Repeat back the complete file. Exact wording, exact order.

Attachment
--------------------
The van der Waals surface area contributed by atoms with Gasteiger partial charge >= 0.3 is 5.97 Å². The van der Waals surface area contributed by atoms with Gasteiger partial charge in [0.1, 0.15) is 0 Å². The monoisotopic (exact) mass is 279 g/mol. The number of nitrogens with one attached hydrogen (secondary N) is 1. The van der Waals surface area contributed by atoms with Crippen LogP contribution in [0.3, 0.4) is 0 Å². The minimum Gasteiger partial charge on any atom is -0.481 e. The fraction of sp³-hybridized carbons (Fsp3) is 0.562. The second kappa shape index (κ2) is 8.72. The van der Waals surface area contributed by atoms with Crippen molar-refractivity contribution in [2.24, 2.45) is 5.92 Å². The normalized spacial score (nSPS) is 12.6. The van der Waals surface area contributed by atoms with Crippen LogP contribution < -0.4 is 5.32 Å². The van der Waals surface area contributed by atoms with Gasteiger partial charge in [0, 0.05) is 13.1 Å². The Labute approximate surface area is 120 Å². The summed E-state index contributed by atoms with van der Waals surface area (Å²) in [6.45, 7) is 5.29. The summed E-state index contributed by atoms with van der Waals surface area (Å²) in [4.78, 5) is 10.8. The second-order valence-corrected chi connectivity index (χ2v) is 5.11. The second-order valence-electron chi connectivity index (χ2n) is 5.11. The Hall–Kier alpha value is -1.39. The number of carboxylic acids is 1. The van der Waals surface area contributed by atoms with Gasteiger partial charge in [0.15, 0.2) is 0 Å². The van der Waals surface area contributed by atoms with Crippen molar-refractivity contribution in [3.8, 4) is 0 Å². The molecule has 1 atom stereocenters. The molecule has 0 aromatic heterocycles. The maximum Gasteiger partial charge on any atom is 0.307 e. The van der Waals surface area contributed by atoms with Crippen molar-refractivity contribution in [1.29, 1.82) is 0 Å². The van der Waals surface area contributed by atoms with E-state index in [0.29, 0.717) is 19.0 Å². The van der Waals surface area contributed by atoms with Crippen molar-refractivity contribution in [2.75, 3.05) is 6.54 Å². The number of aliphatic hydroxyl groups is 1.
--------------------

The van der Waals surface area contributed by atoms with Gasteiger partial charge >= 0.3 is 5.97 Å². The van der Waals surface area contributed by atoms with Gasteiger partial charge in [0.1, 0.15) is 0 Å². The monoisotopic (exact) mass is 279 g/mol. The number of nitrogens with one attached hydrogen (secondary N) is 1. The van der Waals surface area contributed by atoms with Crippen LogP contribution in [0.3, 0.4) is 0 Å². The minimum Gasteiger partial charge on any atom is -0.481 e. The fraction of sp³-hybridized carbons (Fsp3) is 0.562. The second kappa shape index (κ2) is 8.72. The van der Waals surface area contributed by atoms with Crippen molar-refractivity contribution in [2.24, 2.45) is 5.92 Å². The normalized spacial score (nSPS) is 12.6. The van der Waals surface area contributed by atoms with Crippen LogP contribution < -0.4 is 5.32 Å². The van der Waals surface area contributed by atoms with Gasteiger partial charge in [0, 0.05) is 13.1 Å². The Labute approximate surface area is 120 Å². The summed E-state index contributed by atoms with van der Waals surface area (Å²) in [6.45, 7) is 5.29. The summed E-state index contributed by atoms with van der Waals surface area (Å²) in [4.78, 5) is 10.8. The second-order valence-corrected chi connectivity index (χ2v) is 5.11. The second-order valence-electron chi connectivity index (χ2n) is 5.11. The Hall–Kier alpha value is -1.39. The number of carboxylic acids is 1. The van der Waals surface area contributed by atoms with Gasteiger partial charge in [0.15, 0.2) is 0 Å². The van der Waals surface area contributed by atoms with Crippen molar-refractivity contribution in [3.8, 4) is 0 Å². The molecule has 1 atom stereocenters. The molecule has 0 aromatic heterocycles. The maximum Gasteiger partial charge on any atom is 0.307 e. The van der Waals surface area contributed by atoms with Crippen molar-refractivity contribution in [1.29, 1.82) is 0 Å². The van der Waals surface area contributed by atoms with E-state index in [0.29, 0.717) is 19.0 Å². The van der Waals surface area contributed by atoms with Crippen molar-refractivity contribution in [2.75, 3.05) is 6.54 Å². The number of aliphatic hydroxyl groups is 1.